1. I believe the BCH denomination is the best (in contrast to bits, cash and sats), if used with eight digits & spaces: 0.001 234 00 BCH. This way both the BCH and the satoshi amount is immediately clear. Once the value of a satoshi gets close to 1¢, the dot can simply be dropped. (112 points, 41 comments)
    2. Only after writing more BCH Script I realized how insanely usefull all the new opcodes are — CDS and those activated/added back in May '18. Kudos to the developers! (104 points, 22 comments)
    3. CashProof is aready so awesome it can formally prove all optimizations Spedn uses, except one. Great news for BCH smart contracts! (51 points, 6 comments)
    4. Proposal for a new opcode: OP_REVERSE (43 points, 55 comments)
    5. My response on your guy's critisism of OP_REVERSE and the question of why the SLP protocol (and others) don't simply switch to little endian (20 points, 25 comments)
    6. random post about quantum physics (both relevant and irrelevant for Bitcoin at the same time) (2 points, 11 comments)
  12. 322 points, 6 submissions: unitedstatian
    1. BCH is victim to one of the biggest manipulation campaigns in social media: Any mention of BCH triggered users instantly to spam "BCASH".. until BSV which is a BCH fork and almost identical to it pre-November fork popped out of nowhere and suddenly social media is spammed with pro-BSV posts. (131 points, 138 comments)
    2. LocalBitcoins just banned cash. It really only goes to show everything in the BTC ecosystem is compromised. (122 points, 42 comments)
    3. The new narrative of the shills who moved to promoting bsv: Bitcoin was meant to be government-friendly (33 points, 138 comments)
    4. Hearn may have been the only sober guy around (21 points, 29 comments)
    5. PSA: The economical model of the Lightning Network is unsound. The LN will support different coins which will be interconnected and since the LN tokens will be transacted instead of the base coins backing them up their value will be eroded over time. (14 points, 8 comments)
    6. DARPA-Funded Study Looks at How Crypto Chats Spread on Reddit (1 point, 0 comments)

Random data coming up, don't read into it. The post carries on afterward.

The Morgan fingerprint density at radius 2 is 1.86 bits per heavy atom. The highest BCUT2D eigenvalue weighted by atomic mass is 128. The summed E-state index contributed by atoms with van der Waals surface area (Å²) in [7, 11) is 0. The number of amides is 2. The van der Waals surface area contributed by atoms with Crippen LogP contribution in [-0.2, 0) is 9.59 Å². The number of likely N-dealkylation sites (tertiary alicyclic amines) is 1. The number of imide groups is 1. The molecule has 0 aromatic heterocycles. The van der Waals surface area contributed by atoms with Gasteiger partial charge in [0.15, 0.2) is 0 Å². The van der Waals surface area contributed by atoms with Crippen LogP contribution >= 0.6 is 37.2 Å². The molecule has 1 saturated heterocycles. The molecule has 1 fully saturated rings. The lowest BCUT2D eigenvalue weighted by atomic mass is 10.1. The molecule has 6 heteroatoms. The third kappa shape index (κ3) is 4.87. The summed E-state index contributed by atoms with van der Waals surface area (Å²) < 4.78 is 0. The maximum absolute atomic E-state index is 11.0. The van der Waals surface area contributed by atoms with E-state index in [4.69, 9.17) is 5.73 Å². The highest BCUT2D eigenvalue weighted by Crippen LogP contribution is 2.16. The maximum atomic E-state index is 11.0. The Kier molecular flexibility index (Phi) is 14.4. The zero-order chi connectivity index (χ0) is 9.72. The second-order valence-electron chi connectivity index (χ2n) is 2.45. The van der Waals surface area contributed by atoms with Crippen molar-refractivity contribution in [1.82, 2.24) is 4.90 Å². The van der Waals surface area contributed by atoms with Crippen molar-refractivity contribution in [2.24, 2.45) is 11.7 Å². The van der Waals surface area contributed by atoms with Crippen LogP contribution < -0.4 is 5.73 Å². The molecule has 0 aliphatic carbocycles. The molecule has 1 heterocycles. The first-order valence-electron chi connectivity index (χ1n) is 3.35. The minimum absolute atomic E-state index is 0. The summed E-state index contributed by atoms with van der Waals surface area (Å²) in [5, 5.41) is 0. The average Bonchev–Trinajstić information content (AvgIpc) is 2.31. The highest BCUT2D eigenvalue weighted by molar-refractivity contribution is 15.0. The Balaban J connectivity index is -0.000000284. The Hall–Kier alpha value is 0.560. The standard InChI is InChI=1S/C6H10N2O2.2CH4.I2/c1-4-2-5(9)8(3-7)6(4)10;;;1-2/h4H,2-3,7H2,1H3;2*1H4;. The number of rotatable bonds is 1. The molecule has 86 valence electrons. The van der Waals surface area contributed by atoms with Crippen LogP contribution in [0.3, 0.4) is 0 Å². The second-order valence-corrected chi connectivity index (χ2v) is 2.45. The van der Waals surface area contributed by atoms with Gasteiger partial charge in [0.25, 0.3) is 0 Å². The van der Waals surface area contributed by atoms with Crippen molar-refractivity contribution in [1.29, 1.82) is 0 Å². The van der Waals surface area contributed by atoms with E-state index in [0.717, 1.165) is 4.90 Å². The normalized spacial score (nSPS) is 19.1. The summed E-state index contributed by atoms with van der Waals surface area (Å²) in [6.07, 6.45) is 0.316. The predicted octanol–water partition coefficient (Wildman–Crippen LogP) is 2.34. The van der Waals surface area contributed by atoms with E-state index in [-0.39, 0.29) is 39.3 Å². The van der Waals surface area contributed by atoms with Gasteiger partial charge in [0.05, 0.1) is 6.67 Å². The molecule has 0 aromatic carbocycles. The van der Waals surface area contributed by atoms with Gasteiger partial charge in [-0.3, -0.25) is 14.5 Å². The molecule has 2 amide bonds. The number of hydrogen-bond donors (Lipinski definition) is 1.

13. 313 points, 8 submissions: CreativeName44
    1. Venezuela Hidden Bitcoin Cash paper wallet claimed with 0.17468 BCH! Congrats to the one who found it! (80 points, 0 comments)
    2. Alright BCH Redditors, Let's make some HUGE noise!! Announcing The NBA finals Toronto Raptors Hidden BCH Wallet!! (60 points, 9 comments)
    3. FindBitcoinCash gaining traction around the world - Calling out to Bitcoin Cashers to join the fun!! (41 points, 0 comments)
    4. The Toronto Raptors Bitcoin Cash Wallet has been hidden: Address qz72j9e906g7pes769yp8d4ltdmh4ajl9vf76pj0v9 (PLS RT - Some local media tagged on it) (39 points, 0 comments)
    5. This is the next BitcoinCash wallet that is going to be hidden, hopefully REALLY soon! (36 points, 13 comments)
    6. Bitcoin Cash Meetups From Around the World added to FindBitcoinCash (25 points, 0 comments)
    7. FindBitcoinCash Wallets in other languages English/Spanish/Lithuanian/Swedish/Korean (20 points, 18 comments)
    8. Thank you for a great article!! (12 points, 0 comments)
  14. 312 points, 1 submission: scriberrr
    1. WHY? (312 points, 49 comments)
  15. 311 points, 4 submissions: Anenome5
    1. Libertarian sub GoldandBlack is hosting a free, live online workshop about how to setup and use Electron Cash on Sat 1st June via discord, including how to use Cashshuffle, with a Q&A session to follow. All are invited! (119 points, 40 comments)